Is the country ready for the “big structural change” that Sen. Elizabeth Warren is promising? Would the Democratic Party be wise to bet that it is? The answers to these questions will shape the outcome of the nomination contest and the general election.
Now that Ms. Warren has released her long-awaited Medicare for All plan, there is no longer any need to discuss this issue in the abstract. She has zoomed past the last offramp and is now fully committed to a plan that would revolutionize the way health care is financed and delivered in the U.S. She can’t run on this plan in the primaries and then shift to something more modest in the general election, even if she wants to. If Ms. Warren is the nominee, Medicare for All is what she’ll take to the country. Given the centrality of health care in our political debate, this plan will be much of the basis on which she is judged.
Since Ms. Warren made her plan public, analysts have sharpened their pencils and gone to work. Many believe she has underestimated the cost of her program and overestimated the revenue from the measures she would use to pay for it. But on one point there can be no doubt: Medicare for All would enroll everyone in the same government plan, whatever their preferences.
Let’s be clear about what this would mean. According to the most recent government statistics, more than 218 million Americans now participate in private health-care plans
, of which 179 million are employment-based. As critics of Medicare for All have pointed out, many of these plans are the result of tough negotiations in which employees have compromised on wages and working conditions in return for more-generous health-insurance benefits. These workers would be asked to surrender their hard-won gains in return for a promise that they will prefer what they get from the government instead.
In the early 1960s, when I was young and 70% of Americans told pollsters they trusted the federal government, this promise might have garnered wide acceptance. Today, with trust below 20%
, it will be a much harder sell.
Don’t take my word for it. As recently as March 2018, according to the Kaiser Family Foundation, support for Medicare for All stood at 59% and opposition at just 38%. Now, after more than a year of intensifying discussion, support has fallen 8 points, to 51%
, while opposition has risen by 9 points, to 47%.
Here’s a big reason why. As recently as January, 67% of those who favored Medicare for All believed that it wouldn’t jeopardize their family’s current health insurance. Although Kaiser hasn’t updated this figure, many of the plan’s early backers must have discovered that their prior belief was contrary to fact.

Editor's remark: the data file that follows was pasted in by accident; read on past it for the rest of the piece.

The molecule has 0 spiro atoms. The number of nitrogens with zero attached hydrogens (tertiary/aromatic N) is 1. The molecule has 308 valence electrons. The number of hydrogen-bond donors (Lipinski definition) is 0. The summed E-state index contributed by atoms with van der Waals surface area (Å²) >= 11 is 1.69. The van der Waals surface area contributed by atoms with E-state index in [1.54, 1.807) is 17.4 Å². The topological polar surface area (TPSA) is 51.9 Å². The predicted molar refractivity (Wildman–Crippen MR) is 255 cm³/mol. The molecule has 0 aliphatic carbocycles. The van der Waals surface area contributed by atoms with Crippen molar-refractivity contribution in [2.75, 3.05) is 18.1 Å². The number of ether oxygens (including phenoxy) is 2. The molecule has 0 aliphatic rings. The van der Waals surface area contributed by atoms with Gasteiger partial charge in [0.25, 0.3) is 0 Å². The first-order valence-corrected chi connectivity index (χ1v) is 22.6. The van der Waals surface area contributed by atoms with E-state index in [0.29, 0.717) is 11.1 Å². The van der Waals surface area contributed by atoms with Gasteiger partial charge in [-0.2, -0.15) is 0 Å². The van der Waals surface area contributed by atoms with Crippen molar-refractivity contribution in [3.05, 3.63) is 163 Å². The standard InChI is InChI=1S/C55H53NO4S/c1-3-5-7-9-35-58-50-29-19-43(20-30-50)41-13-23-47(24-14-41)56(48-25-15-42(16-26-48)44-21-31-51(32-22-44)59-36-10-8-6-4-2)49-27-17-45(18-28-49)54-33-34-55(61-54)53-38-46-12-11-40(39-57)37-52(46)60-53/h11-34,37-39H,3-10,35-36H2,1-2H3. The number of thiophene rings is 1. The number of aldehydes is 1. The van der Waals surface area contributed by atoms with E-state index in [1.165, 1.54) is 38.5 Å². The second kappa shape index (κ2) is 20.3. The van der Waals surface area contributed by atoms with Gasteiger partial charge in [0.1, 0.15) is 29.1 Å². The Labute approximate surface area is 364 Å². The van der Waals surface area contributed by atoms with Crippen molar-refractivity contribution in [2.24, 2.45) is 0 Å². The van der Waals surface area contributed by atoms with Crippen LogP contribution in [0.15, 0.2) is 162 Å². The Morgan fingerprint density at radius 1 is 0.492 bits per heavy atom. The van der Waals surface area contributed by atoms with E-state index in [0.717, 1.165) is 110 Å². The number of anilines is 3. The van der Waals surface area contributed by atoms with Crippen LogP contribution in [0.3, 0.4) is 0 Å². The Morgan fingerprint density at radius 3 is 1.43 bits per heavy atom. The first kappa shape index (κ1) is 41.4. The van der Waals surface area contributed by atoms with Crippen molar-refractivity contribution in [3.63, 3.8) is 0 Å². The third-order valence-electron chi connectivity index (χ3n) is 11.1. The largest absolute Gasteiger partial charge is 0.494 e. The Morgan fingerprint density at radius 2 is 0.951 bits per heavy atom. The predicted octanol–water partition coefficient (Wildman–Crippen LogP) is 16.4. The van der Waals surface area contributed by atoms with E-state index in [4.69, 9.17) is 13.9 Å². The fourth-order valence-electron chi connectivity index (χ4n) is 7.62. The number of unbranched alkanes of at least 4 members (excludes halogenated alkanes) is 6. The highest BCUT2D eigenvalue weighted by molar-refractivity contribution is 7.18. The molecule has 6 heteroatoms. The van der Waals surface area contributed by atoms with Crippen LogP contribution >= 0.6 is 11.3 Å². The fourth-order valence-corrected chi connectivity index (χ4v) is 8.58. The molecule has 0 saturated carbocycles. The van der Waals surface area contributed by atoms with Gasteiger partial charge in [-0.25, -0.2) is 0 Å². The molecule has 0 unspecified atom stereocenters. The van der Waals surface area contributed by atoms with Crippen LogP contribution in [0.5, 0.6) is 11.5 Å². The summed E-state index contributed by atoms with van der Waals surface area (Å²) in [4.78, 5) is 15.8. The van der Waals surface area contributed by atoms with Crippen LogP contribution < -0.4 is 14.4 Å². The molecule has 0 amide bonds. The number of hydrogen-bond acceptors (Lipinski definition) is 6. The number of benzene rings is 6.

We need not conjecture about the current state of opinion among Democrats. In its most recent survey, Kaiser found that 55% of Democrats prefer a candidate who would build on the existing Affordable Care Act, compared with 40% who want to replace the ACA with Medicare for All. Several additions to the ACA would be broadly popular across party lines: Seventy-three percent of Americans favor expanding the ACA market to include a public option, 75% favor allowing people who don’t get employer-based insurance to buy health insurance through their state Medicaid programs, and 77% support creating a Medicare buy-in for Americans age 50 to 64. These last two proposals enjoy support from more than 60% of Republicans.
When supporters of Medicare for All are asked about the “main reason” they favor such a plan, 40% cite universal coverage, compared with only 17% who focus on health-care costs and affordability. This suggests that support for Medicare for All could drop even further if its backers were to learn that they could get most of what they want without turning the U.S. health-care system upside down.
Last month the Urban Institute published a report
examining eight reform plans ranging from modest changes at one end of the spectrum to Medicare for All at the other. One option would achieve universal coverage by filling in gaps in the ACA. It would reduce premiums and out-of-pocket expenses for all but the wealthiest Americans—all this at less than 10% of the additional federal revenue that Medicare for All would require. Perhaps Sen. Amy Klobuchar, Mayor Pete Buttigieg or former Vice President Joe Biden will choose to underscore this news with primary voters.
Ms. Warren insists that if Democrats are willing to put up a fight, they can get Medicare for All done. As I recall, the Light Brigade was full of fight, but its charge into enemy lines still yielded an epic catastrophe.
Ms. Warren should be commended for the wealth of detail in her plan, which allows voters to judge it for themselves. This said, she may well have penned the longest suicide note in recorded history. There’s no reason for the entire Democratic Party to sign it.